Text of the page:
Kyphon relator must pay taxes on whistleblower reward at ordinary, not capital gains, tax rate, 7th Circuit rules

by Ben Vernia | September 1st, 2015

On August 26, in Patrick v. Commissioner, the Court of Appeals for the Seventh Circuit took up the appeal of one of the relators in the Kyphon orthopedic device case, challenging the IRS’s determination that the total $6.8 million reward he received in the case against Kyphon and various hospitals as a result of a qui tam suit he and a fellow Kyphon coworker brought.

After receiving his reward, Patrick reported the income as a capital gain in 2008 and 2009, but the IRS sent him and his wife deficiency notices for both years, levying over $800,000 more in taxes than they had claimed. He petitioned the Tax Court for relief, but was denied, and took the case to the Seventh Circuit.

The Court agreed with the IRS and the Tax Court, reasoning:

Treating a relator’s reward as a capital gain would contravene the long-recognized rule that a “capital gain” generally
involves a “realization of appreciation in value accrued over a substantial period of time” of an initial investment of capital. Comm’r v. Gillette Motor Transp., Inc., 364 U.S. 130, 134–35 (1960); see also Alderson, 686 F.3d at 797. But here Patrick made no initial investment in some asset. Instead, he expended time and effort to discover and document Kyphon’s fraud, and that work was not an investment of capital. See Alderson, 686 F.3d at 797. Further, there was no “realization of appreciation in value” of an underlying investment that “accrued over a substantial period of time.” Gillette Motor Transp., Inc., 364 U.S. at 134. Patrick had an interest in a portion of the government’s recovery, but that interest did not grow in value over time. It did not even vest until the government received its recovery. See Vt. Agency of Natural Res., 529 U.S. at 772.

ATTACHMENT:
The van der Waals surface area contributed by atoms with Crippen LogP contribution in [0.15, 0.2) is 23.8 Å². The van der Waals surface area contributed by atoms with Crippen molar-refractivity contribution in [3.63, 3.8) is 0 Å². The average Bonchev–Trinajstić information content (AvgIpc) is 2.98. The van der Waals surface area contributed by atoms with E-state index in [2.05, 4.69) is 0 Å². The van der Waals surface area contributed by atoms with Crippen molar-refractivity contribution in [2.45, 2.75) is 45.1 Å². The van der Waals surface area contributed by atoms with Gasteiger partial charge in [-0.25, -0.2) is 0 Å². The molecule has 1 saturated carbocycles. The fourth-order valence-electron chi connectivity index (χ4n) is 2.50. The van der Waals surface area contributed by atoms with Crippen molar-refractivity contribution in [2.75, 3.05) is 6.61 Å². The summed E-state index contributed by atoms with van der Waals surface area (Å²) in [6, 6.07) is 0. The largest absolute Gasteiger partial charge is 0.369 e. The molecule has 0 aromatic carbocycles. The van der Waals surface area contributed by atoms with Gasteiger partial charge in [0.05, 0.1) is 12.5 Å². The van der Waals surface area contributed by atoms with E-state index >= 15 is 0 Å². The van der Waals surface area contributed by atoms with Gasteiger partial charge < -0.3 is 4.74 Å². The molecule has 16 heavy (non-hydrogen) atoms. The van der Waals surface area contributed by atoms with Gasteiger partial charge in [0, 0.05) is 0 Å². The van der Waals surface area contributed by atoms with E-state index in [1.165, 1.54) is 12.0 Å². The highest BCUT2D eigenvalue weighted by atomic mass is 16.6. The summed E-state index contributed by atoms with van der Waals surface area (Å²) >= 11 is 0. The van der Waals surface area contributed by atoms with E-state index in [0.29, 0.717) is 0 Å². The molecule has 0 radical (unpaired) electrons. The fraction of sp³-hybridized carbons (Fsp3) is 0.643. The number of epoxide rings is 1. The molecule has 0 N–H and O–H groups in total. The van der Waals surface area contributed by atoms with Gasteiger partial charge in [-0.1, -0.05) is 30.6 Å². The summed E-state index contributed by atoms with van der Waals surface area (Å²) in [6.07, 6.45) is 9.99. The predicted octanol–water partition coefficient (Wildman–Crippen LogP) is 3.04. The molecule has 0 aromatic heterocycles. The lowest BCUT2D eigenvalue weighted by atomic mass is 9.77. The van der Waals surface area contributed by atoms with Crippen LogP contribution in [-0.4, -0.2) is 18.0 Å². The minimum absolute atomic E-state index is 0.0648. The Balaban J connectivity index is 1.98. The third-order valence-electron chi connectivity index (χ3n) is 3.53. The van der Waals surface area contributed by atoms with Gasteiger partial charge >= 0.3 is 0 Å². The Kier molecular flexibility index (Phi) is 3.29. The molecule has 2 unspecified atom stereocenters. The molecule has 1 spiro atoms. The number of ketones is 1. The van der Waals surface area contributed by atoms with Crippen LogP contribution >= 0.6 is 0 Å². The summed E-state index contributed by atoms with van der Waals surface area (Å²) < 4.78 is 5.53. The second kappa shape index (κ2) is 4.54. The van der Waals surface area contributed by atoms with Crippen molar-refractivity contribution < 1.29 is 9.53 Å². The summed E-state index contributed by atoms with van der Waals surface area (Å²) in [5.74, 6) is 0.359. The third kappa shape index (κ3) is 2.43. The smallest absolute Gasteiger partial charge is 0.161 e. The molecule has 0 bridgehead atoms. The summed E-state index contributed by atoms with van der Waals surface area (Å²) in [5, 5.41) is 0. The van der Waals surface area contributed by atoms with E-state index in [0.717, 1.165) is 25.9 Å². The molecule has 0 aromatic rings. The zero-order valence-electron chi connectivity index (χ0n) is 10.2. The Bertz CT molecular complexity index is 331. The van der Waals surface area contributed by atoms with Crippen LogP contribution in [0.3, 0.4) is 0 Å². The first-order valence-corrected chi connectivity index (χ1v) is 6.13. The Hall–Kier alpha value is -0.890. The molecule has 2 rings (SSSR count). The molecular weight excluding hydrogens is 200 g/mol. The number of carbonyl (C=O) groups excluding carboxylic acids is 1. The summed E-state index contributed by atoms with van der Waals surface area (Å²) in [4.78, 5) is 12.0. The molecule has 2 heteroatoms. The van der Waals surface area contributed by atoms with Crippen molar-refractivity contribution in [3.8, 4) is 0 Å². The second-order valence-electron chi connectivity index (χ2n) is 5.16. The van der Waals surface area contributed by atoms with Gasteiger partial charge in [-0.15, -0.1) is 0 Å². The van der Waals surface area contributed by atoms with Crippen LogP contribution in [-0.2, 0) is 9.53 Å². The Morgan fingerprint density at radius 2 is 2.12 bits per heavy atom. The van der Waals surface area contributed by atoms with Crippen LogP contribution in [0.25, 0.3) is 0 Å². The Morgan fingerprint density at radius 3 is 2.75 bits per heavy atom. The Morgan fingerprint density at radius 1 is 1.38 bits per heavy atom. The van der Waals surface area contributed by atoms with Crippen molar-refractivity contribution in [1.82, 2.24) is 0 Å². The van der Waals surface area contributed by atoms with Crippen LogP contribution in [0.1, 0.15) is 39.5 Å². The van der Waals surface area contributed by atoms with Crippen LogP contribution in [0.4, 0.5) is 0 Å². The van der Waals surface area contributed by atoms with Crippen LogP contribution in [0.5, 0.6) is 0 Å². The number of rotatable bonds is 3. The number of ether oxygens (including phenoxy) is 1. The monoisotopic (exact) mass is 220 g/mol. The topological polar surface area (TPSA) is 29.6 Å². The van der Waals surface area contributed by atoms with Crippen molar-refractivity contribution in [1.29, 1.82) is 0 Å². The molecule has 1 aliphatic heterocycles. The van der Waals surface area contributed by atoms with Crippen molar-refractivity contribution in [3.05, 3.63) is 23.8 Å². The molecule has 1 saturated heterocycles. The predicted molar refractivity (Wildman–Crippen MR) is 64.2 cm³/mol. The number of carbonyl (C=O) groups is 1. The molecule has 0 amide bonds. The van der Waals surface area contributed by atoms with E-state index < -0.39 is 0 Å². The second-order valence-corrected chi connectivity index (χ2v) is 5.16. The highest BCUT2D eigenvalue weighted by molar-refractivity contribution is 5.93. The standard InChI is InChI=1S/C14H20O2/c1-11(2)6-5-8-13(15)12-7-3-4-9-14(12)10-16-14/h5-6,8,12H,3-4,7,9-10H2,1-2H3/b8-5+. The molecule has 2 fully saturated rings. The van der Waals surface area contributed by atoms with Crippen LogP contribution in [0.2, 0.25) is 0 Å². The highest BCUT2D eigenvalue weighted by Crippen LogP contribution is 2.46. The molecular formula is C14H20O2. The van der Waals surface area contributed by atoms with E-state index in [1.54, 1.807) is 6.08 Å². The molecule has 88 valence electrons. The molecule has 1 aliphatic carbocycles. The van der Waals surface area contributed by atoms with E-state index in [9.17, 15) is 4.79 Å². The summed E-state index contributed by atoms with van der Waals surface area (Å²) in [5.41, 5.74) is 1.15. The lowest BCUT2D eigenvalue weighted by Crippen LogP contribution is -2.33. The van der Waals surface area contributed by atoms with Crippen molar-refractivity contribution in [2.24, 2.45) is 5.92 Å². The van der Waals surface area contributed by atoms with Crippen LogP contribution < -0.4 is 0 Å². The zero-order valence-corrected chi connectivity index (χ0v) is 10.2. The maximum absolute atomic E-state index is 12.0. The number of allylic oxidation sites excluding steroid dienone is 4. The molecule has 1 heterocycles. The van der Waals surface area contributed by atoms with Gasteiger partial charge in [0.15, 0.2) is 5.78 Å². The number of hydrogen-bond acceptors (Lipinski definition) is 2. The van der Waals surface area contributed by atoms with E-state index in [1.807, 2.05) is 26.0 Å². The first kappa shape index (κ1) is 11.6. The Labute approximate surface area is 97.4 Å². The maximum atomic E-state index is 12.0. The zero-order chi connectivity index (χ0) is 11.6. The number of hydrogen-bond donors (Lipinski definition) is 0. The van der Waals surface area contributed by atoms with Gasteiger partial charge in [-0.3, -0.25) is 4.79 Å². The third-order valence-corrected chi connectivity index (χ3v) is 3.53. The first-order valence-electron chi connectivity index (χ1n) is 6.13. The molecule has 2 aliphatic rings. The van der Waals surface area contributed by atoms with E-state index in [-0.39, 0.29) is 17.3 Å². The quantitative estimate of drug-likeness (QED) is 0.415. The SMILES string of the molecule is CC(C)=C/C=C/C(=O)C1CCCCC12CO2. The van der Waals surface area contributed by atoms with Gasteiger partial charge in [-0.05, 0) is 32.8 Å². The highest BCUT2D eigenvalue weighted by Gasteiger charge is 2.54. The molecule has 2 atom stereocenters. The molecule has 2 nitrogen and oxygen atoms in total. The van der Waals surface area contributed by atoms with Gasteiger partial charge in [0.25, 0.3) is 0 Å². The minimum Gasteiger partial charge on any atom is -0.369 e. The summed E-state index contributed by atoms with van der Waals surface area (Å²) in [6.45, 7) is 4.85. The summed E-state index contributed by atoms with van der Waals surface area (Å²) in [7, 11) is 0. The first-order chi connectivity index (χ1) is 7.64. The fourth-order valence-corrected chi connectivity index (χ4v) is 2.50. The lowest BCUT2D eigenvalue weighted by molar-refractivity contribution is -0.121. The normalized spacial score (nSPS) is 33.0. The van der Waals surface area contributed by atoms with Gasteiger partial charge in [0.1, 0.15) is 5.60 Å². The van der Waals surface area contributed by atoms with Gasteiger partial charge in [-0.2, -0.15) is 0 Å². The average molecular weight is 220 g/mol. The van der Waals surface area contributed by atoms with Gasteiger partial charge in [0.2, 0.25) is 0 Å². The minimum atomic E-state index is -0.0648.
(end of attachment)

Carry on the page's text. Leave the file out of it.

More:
The Court rejected Patrick’s argument that he possessed a property right in either the information he gathered at Kyphon or his share of the recovery (which the Court characterized as analogous to an attorney’s interest in a contingent fee, which, as compensation for services, qualifies as ordinary income).

Leave a Reply

Recent Posts

Recent Comments